3

Ich lerne Deutsch an meiner Uni, und ich habe eine Frage über word order.

I wrote the following sentence for a practice oral exam in our class:

Ich wollte heute Schnitzel essen, aber wir wohnen in den USA, und deshalb hat die Mensa sie nicht gehabt.

I was wondering if that last part is grammatically correct. What I wanted to say is "thus, the cafeteria did not have it," where "it" is "sie" (die Schnitzel).

I suspect I should have inverted the subject and instead written:

...und deshalb hat sie die Mensa nicht gehabt.

Would that have been the technically correct word order?

Danke!

  • You do realise that you are using Schnitzel in plural here, yes? I'm wondering because of your use of (singular) it in the English version, which is somewhat at odds with the (plural) sie in your German translation. – johnl Oct 19 '18 at 14:40
  • I guess I'm a bit confused. I was under the impression that you can substitute the pronoun "sie" for feminine nouns (die Schnitzel). – AleksandrH Oct 19 '18 at 16:01
  • AleksandrH, you can indeed. However, Schnitzel is actually not feminine but neuter (das Schnitzel), and the correct personal pronoun in accusative case singular is therefore es. Guess you may have been lucky here since Schnitzel just so happens to be the accusative plural as well, and sie just so happens to be the accusative plural for all genders. – johnl Oct 19 '18 at 16:38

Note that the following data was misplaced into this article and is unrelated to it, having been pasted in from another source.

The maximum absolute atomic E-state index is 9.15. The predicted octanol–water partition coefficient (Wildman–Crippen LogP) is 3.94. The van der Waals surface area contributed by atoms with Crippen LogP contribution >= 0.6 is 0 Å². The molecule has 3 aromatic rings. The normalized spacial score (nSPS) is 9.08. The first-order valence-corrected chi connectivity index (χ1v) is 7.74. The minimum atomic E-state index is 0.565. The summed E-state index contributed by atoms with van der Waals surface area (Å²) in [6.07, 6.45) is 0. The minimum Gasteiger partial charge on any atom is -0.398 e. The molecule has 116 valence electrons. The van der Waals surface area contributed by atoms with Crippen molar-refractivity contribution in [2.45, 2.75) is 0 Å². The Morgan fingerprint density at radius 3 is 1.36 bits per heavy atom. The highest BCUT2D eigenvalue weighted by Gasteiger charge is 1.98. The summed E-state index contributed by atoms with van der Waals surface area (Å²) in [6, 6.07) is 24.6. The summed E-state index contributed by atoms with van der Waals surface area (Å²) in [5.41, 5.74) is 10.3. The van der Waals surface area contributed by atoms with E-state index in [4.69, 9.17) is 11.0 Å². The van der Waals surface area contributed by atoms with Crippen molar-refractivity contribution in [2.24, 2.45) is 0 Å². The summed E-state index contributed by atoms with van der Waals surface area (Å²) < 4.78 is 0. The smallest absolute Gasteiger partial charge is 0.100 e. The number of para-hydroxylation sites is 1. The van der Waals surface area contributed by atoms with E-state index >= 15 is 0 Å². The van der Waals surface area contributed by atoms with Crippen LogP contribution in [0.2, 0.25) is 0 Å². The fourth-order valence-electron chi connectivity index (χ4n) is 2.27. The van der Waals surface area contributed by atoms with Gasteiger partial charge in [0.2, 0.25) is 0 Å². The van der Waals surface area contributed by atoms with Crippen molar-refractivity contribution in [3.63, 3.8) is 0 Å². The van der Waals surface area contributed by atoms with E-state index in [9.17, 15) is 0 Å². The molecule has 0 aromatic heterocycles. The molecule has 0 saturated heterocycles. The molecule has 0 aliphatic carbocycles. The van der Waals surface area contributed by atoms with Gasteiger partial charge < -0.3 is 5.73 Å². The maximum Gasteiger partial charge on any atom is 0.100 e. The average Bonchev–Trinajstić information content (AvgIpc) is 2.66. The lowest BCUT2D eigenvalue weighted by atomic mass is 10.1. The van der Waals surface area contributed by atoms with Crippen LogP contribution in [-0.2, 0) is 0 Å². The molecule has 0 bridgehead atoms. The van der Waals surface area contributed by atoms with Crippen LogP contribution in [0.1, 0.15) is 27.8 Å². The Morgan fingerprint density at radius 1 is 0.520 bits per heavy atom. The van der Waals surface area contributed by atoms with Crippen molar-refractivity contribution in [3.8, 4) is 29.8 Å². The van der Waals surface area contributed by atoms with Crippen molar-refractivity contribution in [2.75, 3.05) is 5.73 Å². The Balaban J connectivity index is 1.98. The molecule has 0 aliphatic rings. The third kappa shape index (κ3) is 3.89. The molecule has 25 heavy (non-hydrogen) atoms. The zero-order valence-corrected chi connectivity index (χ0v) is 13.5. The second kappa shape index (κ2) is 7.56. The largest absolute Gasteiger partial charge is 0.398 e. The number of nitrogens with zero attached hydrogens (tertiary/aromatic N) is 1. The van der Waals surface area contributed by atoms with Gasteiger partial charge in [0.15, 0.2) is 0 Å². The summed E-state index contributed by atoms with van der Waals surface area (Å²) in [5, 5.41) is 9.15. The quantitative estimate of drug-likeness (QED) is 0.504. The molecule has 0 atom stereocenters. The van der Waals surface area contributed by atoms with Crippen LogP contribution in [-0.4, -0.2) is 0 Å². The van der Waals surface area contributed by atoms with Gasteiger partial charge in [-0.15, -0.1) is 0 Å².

4

As a native speaker both are perfectly understandable. The first one doesn't sound as good as the second one though. I've heard some other Germans use the first one. However I would stylistically prefer this solution:

Ich wollte heute Schnitzel essen, aber da wir in den USA wohnen, gab es in der Mensa keine.

Bitteschön!

  • Yes, the use of keine usually sounds better if you can express it in english also with a negation and any, like in thus, the cafeteria didn't have any. – Javatasse Oct 19 '18 at 15:23
5

[...] deshalb hat sie die Mensa nicht gehabt

and

[...] deshalb hat die Mensa sie nicht gehabt

are both correct.

The word order of "sie" and "die Mensa" doesn't matter in this case.


However the whole sentence sounds a little awkward.

Ich wollte heute Schnitzel essen, aber wir wohnen in den USA und deshalb gab es in der Mensa keins / keine.

is what you would normally hear.


As far as word order is concerned, these two links might be of interest for you:

http://www.canoo.net/services/OnlineGrammar/Satz/Wortstellung/Stellungsfeld/Mittelfeld/Pronomen.html

http://www.canoo.net/services/OnlineGrammar/Satz/Wortstellung/Stellungsfeld/Mittelfeld/Subjekt.html

Your Answer

By clicking “Post Your Answer”, you agree to our terms of service, privacy policy and cookie policy

Not the answer you're looking for? Browse other questions tagged or ask your own question.